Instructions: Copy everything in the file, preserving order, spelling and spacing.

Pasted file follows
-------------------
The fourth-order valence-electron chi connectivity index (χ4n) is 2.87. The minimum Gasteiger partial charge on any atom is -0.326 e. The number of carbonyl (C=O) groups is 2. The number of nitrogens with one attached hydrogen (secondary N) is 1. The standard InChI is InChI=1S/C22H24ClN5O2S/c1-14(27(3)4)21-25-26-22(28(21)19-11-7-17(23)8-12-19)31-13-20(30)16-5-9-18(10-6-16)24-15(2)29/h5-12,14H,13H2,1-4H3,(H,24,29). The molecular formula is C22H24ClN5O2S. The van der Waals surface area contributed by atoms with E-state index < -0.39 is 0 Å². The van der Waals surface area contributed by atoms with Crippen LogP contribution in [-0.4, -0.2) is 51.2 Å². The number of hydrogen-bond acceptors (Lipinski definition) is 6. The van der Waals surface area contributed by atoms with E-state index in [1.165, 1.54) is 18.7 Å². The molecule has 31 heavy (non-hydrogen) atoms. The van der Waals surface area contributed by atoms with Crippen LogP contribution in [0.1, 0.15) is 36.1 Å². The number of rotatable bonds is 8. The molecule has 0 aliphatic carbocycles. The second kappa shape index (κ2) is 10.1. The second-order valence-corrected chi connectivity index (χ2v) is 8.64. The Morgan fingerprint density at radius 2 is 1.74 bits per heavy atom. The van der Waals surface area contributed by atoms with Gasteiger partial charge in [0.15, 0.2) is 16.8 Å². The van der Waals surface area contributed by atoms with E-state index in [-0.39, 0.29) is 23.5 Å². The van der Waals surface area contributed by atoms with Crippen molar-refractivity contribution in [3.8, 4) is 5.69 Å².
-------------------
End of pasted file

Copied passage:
The fourth-order valence-electron chi connectivity index (χ4n) is 2.87. The minimum Gasteiger partial charge on any atom is -0.326 e. The number of carbonyl (C=O) groups is 2. The number of nitrogens with one attached hydrogen (secondary N) is 1. The standard InChI is InChI=1S/C22H24ClN5O2S/c1-14(27(3)4)21-25-26-22(28(21)19-11-7-17(23)8-12-19)31-13-20(30)16-5-9-18(10-6-16)24-15(2)29/h5-12,14H,13H2,1-4H3,(H,24,29). The molecular formula is C22H24ClN5O2S. The van der Waals surface area contributed by atoms with E-state index < -0.39 is 0 Å². The van der Waals surface area contributed by atoms with Crippen LogP contribution in [-0.4, -0.2) is 51.2 Å². The number of hydrogen-bond acceptors (Lipinski definition) is 6. The van der Waals surface area contributed by atoms with E-state index in [1.165, 1.54) is 18.7 Å². The molecule has 31 heavy (non-hydrogen) atoms. The van der Waals surface area contributed by atoms with Crippen LogP contribution in [0.1, 0.15) is 36.1 Å². The number of rotatable bonds is 8. The molecule has 0 aliphatic carbocycles. The second kappa shape index (κ2) is 10.1. The second-order valence-corrected chi connectivity index (χ2v) is 8.64. The Morgan fingerprint density at radius 2 is 1.74 bits per heavy atom. The van der Waals surface area contributed by atoms with Gasteiger partial charge in [0.15, 0.2) is 16.8 Å². The van der Waals surface area contributed by atoms with E-state index in [-0.39, 0.29) is 23.5 Å². The van der Waals surface area contributed by atoms with Crippen molar-refractivity contribution in [3.8, 4) is 5.69 Å².